When Noel Gallagher told NME that the future of the galaxy depends on… the Jagwar Ma record, it wouldve been understandable if Gallagher’s hyperbole hurt more than helped the rising Australian trio. Thankfully, even Oasis-haters can find something to love in Howlin, Jagwar Ma’s debut LP.
Howlin takes the psychedelia of their countrymen Tame Impala on a trip to Manchester, UK circa 1990. Fluorescent rhythms and floppy, drug-educed backbeats define The Throw, a revival of the iconic Madchester sound. Over nearly seven minutes, the neo-house juggernaut slowly builds to an exceptional fusion of guitar rock and dance music. Somewhere around the halfway mark, though, the guitars are pulled out from underneath, leaving you plummeting down a rabbit hole of trip-hop that many of us missed last time around. If we could bring Tony Wilson back to hear just one song, this would be it.
The heart of Howlin may lie in Manchester, but theres a lot more going on here. Lead track What Love channels the repetitious drone-pop harmonies of Panda Bear coming down off a Rubber Soul binge. Six-and-a-half minute album centerpiece Four sounds like Disclosure, but only if they traded their ecstasy for acid. These cuts seethe with compulsive melodies and grit. On the other end of the spectrum, though, is The Loneliness, which is about as genre-pushing as the jingle in a toothpaste commercial, and Come Save Me, which sounds like a bad Stone Roses B-side.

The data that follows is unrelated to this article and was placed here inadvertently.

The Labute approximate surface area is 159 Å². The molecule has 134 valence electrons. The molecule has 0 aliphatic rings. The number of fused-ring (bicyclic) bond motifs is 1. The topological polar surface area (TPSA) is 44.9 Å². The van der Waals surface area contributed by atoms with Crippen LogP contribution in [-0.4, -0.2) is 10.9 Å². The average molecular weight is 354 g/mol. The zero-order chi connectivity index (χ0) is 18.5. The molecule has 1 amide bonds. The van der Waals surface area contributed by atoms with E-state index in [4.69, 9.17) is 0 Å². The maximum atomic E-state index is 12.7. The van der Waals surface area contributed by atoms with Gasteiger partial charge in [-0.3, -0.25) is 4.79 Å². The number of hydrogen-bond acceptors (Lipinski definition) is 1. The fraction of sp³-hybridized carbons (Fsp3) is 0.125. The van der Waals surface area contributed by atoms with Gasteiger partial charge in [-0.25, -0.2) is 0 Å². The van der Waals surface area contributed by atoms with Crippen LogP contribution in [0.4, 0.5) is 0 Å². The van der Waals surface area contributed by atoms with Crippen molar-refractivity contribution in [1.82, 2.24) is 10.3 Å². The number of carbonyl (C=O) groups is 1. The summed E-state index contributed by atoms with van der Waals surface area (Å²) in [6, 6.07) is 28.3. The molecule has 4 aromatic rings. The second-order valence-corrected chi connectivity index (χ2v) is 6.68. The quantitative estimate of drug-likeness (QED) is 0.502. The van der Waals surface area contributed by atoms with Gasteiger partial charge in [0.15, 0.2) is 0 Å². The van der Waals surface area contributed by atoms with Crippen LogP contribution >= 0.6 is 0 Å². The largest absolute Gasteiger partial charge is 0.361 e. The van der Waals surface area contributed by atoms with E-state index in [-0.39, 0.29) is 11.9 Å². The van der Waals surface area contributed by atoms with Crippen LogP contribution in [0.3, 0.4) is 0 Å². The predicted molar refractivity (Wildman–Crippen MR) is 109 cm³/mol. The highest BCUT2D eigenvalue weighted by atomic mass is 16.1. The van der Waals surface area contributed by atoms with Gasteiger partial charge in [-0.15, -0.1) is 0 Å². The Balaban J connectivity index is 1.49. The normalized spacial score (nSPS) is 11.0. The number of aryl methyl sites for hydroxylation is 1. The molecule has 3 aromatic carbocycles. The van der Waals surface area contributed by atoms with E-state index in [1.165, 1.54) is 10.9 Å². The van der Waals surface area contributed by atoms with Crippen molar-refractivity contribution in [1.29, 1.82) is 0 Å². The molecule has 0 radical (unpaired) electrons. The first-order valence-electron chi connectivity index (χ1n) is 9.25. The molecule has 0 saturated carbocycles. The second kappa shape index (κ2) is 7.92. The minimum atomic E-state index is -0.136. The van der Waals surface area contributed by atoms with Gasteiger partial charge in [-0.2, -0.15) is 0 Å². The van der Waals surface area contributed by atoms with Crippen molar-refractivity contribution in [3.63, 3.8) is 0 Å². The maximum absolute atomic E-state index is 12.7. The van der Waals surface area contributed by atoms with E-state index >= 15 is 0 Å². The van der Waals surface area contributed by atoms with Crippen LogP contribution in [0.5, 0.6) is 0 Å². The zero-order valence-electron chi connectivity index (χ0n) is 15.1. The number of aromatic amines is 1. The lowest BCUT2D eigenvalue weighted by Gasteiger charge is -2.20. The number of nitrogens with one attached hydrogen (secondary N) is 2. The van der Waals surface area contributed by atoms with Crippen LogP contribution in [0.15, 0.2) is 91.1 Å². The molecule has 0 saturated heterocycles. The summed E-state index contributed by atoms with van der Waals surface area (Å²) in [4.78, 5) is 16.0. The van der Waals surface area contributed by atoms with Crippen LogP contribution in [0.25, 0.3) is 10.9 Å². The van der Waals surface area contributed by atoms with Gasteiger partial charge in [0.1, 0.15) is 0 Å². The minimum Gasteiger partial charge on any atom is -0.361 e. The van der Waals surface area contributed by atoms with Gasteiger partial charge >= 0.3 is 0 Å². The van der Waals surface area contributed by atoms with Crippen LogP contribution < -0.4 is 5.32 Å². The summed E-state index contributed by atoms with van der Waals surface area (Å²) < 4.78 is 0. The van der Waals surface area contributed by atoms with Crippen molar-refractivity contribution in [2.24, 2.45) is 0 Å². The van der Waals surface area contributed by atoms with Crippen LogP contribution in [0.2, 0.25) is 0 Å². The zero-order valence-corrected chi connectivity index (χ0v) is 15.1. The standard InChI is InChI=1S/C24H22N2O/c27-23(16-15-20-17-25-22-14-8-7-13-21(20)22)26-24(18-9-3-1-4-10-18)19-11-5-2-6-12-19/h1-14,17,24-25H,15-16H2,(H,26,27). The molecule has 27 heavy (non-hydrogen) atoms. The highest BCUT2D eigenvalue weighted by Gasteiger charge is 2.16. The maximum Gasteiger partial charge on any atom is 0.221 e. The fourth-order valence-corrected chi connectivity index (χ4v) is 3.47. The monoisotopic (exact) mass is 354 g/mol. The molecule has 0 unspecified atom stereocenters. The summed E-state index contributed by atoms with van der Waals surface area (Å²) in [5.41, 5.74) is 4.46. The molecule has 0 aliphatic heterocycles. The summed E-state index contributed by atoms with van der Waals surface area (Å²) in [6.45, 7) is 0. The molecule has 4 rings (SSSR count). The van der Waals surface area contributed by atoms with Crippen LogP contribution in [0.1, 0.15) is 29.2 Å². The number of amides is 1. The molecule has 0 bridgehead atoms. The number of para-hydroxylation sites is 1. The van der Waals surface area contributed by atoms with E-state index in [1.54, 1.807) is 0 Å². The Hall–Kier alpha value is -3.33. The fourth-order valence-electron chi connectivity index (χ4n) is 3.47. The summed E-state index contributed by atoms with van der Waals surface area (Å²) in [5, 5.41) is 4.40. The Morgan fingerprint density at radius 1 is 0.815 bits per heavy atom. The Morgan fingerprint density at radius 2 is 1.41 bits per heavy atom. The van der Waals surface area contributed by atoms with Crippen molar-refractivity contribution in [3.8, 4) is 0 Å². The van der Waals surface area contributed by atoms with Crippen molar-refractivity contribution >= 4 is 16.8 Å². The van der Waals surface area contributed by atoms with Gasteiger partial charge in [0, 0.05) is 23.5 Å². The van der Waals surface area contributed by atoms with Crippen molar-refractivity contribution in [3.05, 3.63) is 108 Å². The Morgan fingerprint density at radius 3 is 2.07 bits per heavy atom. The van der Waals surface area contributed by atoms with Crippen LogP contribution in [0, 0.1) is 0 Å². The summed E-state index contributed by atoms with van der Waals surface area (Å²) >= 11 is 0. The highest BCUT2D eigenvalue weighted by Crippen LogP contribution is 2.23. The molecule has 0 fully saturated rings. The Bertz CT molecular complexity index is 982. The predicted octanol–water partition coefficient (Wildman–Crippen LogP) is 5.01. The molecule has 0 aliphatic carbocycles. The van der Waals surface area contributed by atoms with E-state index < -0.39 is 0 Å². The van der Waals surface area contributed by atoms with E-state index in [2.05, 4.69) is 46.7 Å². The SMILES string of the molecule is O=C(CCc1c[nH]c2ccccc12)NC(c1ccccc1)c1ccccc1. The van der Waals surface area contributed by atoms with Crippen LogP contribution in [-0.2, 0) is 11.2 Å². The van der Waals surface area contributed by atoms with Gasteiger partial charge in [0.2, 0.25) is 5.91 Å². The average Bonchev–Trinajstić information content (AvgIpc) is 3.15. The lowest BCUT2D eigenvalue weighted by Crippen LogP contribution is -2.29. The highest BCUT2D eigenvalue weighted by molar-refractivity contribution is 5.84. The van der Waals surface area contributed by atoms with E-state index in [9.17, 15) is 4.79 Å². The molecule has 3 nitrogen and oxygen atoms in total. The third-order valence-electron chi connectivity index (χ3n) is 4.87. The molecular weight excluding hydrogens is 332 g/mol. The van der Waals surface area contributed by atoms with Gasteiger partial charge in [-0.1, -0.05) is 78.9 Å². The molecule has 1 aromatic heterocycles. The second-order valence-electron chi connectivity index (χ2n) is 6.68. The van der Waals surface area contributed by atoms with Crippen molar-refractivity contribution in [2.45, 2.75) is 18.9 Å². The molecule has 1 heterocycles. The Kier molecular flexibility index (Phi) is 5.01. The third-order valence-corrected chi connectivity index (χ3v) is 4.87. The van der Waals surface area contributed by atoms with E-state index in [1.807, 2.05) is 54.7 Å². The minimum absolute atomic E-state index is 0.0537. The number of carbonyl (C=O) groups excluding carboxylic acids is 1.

These inconsistencies wind up making Howlin somewhat of a hit or miss affair. But the hits are so strong that you wont mind trudging through a few missteps along the way. Jagwar Ma wouldn’t be the first number I’d call to save the galaxy, but they certainly occupy a promising space in it.
Essential Tracks: The Throw, What Love, and Uncertainty.